I suspect that on a reasonable trip, with reasonably proportioned humans that the Dagger 2P would be just right for two people. I was very happy as its sole resident, but would have come away from sharing it on this trip with a newfound familiarity with my mates. We had a similarly spec’d tent by a different manufacturer which also seemed to be on the cozy side of things. I presume that these companies are downsizing slightly in order to advertise lower weights.

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Bonus Features

One feature that we did not use, but which I appreciate, is that the plastic clips to which the rain fly attach can be easily separated from the tent. This allows for saving almost a pound by bringing only the fly and poles when concern over weight and precipitation outweigh the din of mosquitos. This would be great for ultralight backpacking or snow camping, although I’m not sure how the lightweight fly would weather a full on winter storm. I did notice that occasionally the plastic clips come off of the tent without solicitation. If you lose one of those things you are hosed, so do pay attention.

There’s also an opaque-but-translucent pocket which allegedly accepts a headlamp and provides dispersed illumination of the tent. I’ve got one of those high watt coal miner type head torches that didn’t fit in there, and so its performance remained an enigma until I set it up in the back yard. It does seem to light the tent up, although I’m not convinced that it’s any better than just wearing a headlamp except that now you don’t have to wear the headlamp. Wearing a headlamp to read isn’t really a problem that I knew I had, but it’s a neat idea.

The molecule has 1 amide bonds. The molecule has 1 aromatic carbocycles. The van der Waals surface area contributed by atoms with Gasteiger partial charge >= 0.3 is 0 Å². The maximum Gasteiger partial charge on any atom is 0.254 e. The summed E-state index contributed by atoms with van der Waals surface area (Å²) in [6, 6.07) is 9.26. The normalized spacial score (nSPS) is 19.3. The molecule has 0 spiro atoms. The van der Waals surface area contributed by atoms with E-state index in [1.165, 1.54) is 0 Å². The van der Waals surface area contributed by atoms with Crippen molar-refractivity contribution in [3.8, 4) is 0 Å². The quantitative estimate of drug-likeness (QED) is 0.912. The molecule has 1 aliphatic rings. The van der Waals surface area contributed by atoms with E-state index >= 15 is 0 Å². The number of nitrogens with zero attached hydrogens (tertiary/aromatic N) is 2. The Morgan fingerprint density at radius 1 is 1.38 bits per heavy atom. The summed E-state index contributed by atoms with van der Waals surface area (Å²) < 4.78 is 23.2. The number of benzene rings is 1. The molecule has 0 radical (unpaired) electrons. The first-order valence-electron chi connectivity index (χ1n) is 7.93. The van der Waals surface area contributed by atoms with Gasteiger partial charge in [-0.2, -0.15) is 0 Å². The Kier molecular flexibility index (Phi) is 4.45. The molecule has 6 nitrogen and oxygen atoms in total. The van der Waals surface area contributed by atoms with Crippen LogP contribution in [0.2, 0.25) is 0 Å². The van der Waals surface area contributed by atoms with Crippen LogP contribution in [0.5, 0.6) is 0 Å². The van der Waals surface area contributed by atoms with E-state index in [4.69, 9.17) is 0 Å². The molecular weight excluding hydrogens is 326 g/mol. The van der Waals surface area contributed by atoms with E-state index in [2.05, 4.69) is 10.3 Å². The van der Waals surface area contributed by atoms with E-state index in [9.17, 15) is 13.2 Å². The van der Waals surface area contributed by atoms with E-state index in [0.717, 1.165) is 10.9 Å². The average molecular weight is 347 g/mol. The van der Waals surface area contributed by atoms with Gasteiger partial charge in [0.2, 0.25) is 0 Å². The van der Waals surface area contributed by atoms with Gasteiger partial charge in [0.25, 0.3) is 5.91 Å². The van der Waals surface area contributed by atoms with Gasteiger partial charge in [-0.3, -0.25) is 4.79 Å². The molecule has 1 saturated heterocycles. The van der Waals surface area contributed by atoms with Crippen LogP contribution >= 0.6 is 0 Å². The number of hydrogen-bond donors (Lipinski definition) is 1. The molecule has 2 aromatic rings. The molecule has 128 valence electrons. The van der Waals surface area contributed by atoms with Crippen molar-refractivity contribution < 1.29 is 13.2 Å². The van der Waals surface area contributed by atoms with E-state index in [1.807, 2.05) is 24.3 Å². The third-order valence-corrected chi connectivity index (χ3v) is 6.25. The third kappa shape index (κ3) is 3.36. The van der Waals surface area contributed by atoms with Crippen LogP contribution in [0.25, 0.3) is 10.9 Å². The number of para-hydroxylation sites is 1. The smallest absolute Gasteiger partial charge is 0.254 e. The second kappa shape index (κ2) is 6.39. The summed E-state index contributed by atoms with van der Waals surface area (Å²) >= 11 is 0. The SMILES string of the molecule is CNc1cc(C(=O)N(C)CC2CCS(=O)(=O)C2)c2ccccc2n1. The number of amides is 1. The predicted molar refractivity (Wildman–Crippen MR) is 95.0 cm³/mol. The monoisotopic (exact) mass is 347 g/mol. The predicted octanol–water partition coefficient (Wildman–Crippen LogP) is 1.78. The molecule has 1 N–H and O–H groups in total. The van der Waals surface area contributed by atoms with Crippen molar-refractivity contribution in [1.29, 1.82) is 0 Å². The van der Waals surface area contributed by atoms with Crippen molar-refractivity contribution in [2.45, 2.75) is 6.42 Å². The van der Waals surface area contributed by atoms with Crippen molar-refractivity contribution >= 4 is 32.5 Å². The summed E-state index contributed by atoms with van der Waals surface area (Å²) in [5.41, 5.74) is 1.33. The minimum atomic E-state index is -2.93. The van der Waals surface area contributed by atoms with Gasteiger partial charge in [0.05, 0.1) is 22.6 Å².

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All in all, Nemo put together a nice little tent here. It’s lightweight, easy to put together in the dark, and it keeps the bugs and the rain out. The vestibules stake out drum-tight, and it offers versatility for when you want no fly or only a fly. It’s not the lightest tent in its class (but not nearly the heaviest), and is on the small side for a two person shelter.


  • Lightweight
  • Versatile
  • Fairly priced


  • A little small
  • Durability?
  • Don’t lose the tent-pole interface clips

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One thought on “ProView — Nemo Dagger 2P

  1. It’s been a good summer in the Nemo Dagger 2P. I’m pretty stoked to report that the durability concerns I had early on were unfounded. Even the slippery, lightweight fly has help up well to regular use and abrasion. The zippers are still silky smooth, and I haven’t punched any holes in the mesh.

    I’m not particularly careful with my gear, and for a lightweight tent the Nemo has help up well. The only minor complaint is with the included tent stakes (I said it was minor). The lightweight aluminum is nice, but I had one or two bend easily and break when re-straightened.

    All in all, it’s a great tent!